Liberty football helmet prototype wins second place in NFL competition
LYNCHBURG, Va. (WDBJ/Liberty University Release) - A football helmet developed by a Liberty University dean and his team of Ph.D. research fellows and undergraduates is one of four finalists in the NFL’s sixth annual “1st and Future” pitch competition.
Dr. Mark Horstemeyer, Dean of Liberty University’s School of Engineering, oversaw the project for the competition, designed to “spur innovation in athlete health, safety, and performance,” according to Liberty, whose work is associated with Genesis Helmets, Inc.
Using an approach trademarked at Liberty University that he calls “Creationeering,” Horstemeyer incorporated properties found in nature to design a football helmet designed to be twice as effective at preventing concussions as those currently used by the NFL.
By analyzing shock absorptive properties found in the rack of a bighorn sheep and the beak of a woodpecker, the team worked to design the safer helmet — and potentially more protective car bumpers, according to a Liberty release.
“I asked God, ‘Why do these rams or American buffalo, when they hit each other hit right on their foreheads, or woodpeckers when they peck, not get headaches or concussions?” said Horstemeyer. “God gave me that insight in revelation. He had His way of designing something with this impact-resistant material. They all had the same design, which argues for the same Designer.”
With assistance from Tate Fonville and Paul Savas, two of Liberty’s first engineering Ph.D. students enrolled since the school launched master’s and doctoral programs last spring, the team developed a shock-wave-mitigating helmet that Horstemeyer said, “better protects the brain from concussions and encephalitis, which have ended the careers of many professional football players, resulting in life-altering consequences and, in some cases, death.”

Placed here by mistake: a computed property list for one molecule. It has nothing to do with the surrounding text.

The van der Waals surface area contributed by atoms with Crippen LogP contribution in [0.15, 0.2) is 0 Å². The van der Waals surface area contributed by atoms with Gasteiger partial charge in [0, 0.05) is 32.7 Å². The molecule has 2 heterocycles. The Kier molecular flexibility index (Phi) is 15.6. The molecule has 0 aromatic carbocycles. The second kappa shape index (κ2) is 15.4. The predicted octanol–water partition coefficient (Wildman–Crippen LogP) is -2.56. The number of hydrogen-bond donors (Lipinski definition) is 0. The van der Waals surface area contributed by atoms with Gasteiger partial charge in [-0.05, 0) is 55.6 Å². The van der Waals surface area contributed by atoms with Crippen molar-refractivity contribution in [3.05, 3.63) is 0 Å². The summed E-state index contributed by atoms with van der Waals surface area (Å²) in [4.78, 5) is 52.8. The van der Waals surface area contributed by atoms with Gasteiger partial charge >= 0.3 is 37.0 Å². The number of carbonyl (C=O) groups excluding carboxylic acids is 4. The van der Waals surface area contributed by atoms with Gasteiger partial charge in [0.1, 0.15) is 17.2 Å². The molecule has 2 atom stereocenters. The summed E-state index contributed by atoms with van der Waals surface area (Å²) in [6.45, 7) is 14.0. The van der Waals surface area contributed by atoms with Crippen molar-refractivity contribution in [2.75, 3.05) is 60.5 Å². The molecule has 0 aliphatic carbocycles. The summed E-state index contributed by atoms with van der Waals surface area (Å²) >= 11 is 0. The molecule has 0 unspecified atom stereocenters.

The winners were announced Tuesday, Feb. 2, on the NFL Network, as part of Super Bowl LV Week in Tampa, Fla., with $150,000 in awards and research grants on the line. The Liberty team’s entry in the Innovations to Advance Player Health and Safety category of the competition was named the runner-up prize winner and awarded $25,000, which Horstemeyer said would be used to further develop the project in preparation for the NFL Helmet Challenge this summer.
The other three finalists were start-up businesses based in Houston (Go2 Devices/PEEP Performance, LLC), Massachusetts (Nix, Inc.), and New York (Organic Robotics Corporation, the $50,000 grand prize winner).
Horstemeyer said the same principles used in the football helmet can also be applied in other sports helmets, ranging from baseball and lacrosse to equestrian and hockey.
“When we put our idea into hockey helmets, we were five times better, not two,” he said. “But for the business sense, the next idea is to make equestrian helmets because nobody likes their baseline now.”
The team also plans to submit an updated version of its helmet design by July 14 into the NFL Helmet Challenge, a $1 million competition to stimulate development of a new helmet that outperforms, based on laboratory testing, all models currently available to NFL players.
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